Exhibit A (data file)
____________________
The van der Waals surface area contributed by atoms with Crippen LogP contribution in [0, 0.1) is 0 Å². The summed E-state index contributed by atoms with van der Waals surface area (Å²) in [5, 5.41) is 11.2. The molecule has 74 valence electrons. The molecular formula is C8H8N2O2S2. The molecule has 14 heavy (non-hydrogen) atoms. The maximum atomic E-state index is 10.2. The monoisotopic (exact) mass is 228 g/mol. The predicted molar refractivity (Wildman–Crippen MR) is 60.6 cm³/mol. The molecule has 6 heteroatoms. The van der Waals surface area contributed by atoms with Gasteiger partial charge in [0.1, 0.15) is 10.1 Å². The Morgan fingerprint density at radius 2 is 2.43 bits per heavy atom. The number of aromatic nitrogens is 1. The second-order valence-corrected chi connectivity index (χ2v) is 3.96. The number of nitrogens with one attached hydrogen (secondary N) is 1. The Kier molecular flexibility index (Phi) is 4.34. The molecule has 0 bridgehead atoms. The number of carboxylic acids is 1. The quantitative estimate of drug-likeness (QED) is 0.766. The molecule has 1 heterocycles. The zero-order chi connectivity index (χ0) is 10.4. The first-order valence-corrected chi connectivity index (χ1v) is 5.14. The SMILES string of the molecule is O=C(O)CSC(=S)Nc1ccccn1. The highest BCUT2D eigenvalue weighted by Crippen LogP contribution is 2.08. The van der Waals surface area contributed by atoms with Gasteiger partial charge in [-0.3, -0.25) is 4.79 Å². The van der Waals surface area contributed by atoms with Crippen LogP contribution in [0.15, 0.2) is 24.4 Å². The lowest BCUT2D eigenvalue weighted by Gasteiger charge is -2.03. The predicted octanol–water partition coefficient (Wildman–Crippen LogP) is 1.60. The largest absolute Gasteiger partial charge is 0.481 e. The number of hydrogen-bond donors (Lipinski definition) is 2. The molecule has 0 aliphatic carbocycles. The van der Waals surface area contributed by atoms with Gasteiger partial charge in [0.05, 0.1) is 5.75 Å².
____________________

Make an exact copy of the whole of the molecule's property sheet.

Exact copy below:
The van der Waals surface area contributed by atoms with Crippen LogP contribution in [0, 0.1) is 0 Å². The summed E-state index contributed by atoms with van der Waals surface area (Å²) in [5, 5.41) is 11.2. The molecule has 74 valence electrons. The molecular formula is C8H8N2O2S2. The molecule has 14 heavy (non-hydrogen) atoms. The maximum atomic E-state index is 10.2. The monoisotopic (exact) mass is 228 g/mol. The predicted molar refractivity (Wildman–Crippen MR) is 60.6 cm³/mol. The molecule has 6 heteroatoms. The van der Waals surface area contributed by atoms with Gasteiger partial charge in [0.1, 0.15) is 10.1 Å². The Morgan fingerprint density at radius 2 is 2.43 bits per heavy atom. The number of aromatic nitrogens is 1. The second-order valence-corrected chi connectivity index (χ2v) is 3.96. The number of nitrogens with one attached hydrogen (secondary N) is 1. The Kier molecular flexibility index (Phi) is 4.34. The molecule has 0 bridgehead atoms. The number of carboxylic acids is 1. The quantitative estimate of drug-likeness (QED) is 0.766. The molecule has 1 heterocycles. The zero-order chi connectivity index (χ0) is 10.4. The first-order valence-corrected chi connectivity index (χ1v) is 5.14. The SMILES string of the molecule is O=C(O)CSC(=S)Nc1ccccn1. The highest BCUT2D eigenvalue weighted by Crippen LogP contribution is 2.08. The van der Waals surface area contributed by atoms with Gasteiger partial charge in [-0.3, -0.25) is 4.79 Å². The van der Waals surface area contributed by atoms with Crippen LogP contribution in [0.15, 0.2) is 24.4 Å². The lowest BCUT2D eigenvalue weighted by Gasteiger charge is -2.03. The predicted octanol–water partition coefficient (Wildman–Crippen LogP) is 1.60. The largest absolute Gasteiger partial charge is 0.481 e. The number of hydrogen-bond donors (Lipinski definition) is 2. The molecule has 0 aliphatic carbocycles. The van der Waals surface area contributed by atoms with Gasteiger partial charge in [0.05, 0.1) is 5.75 Å².